You will learn about the key principles of agile, examples of teams that perform all the agile “rituals” but aren’t actually agile, and examples of teams that skip the rituals but actually embody the spirit.

You’ll learn about agile-specific techniques for research and design, such as designing smaller things, practicing continuous discovery, refactoring designs, and iterating.

You will also walk away with practical advice for working better with your team and improving processes at your company so that you can get some of the benefits of real agility.

This course is aimed at people who already know how to design or research (or who want to work with designers and researchers) but who want to learn how to operate better within a specific environment. There are lots of tools designers use within an agile environment that are no different from tools they’d use anywhere else, and we won’t be covering how to use those tools generally, but we will talk about how agile deliverables can differ from those you’d find in a more traditional UX team.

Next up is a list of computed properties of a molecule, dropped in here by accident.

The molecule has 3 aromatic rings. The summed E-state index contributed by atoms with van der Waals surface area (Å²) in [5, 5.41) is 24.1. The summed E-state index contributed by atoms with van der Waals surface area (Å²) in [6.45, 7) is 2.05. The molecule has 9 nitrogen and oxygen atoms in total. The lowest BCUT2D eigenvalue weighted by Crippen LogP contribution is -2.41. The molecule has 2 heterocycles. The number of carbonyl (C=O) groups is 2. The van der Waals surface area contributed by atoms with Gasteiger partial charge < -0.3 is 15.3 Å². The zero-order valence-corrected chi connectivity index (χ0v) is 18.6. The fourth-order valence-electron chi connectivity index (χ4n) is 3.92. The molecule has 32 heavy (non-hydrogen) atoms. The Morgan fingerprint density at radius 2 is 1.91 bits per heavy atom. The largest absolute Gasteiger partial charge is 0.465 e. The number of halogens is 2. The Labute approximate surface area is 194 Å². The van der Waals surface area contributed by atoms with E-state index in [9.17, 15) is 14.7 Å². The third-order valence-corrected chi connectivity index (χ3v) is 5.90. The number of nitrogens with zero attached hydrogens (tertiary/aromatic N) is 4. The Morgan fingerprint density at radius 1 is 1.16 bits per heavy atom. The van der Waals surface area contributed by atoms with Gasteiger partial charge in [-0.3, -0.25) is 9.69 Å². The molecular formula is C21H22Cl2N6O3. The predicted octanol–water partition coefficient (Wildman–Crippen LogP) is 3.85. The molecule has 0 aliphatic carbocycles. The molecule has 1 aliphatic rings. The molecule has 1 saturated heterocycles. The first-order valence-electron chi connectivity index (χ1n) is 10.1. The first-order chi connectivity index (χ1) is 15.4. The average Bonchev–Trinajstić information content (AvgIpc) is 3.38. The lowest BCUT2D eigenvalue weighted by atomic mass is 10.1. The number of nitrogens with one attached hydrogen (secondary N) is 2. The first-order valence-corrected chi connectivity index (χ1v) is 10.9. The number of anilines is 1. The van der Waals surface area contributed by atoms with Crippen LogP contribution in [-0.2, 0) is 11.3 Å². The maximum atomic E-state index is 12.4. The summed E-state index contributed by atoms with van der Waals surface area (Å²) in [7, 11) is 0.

Your course instructor is product management and user experience design expert, Laura Klein. Laura is the author of Build Better Products and UX for Lean Startups and the co-host of the podcast What is Wrong with UX?

With over 20 years of experience in tech, Laura specializes in helping companies innovate responsibly and improve their product development process, and she especially enjoys working with lean startups and agile development teams.

In this course, you will also hear from industry experts Teresa Torres (Product Discovery Coach at Product Talk), Janna Bastow (CEO and Co-founder of ProdPad) and Adam Thomas (product management strategist and consultant).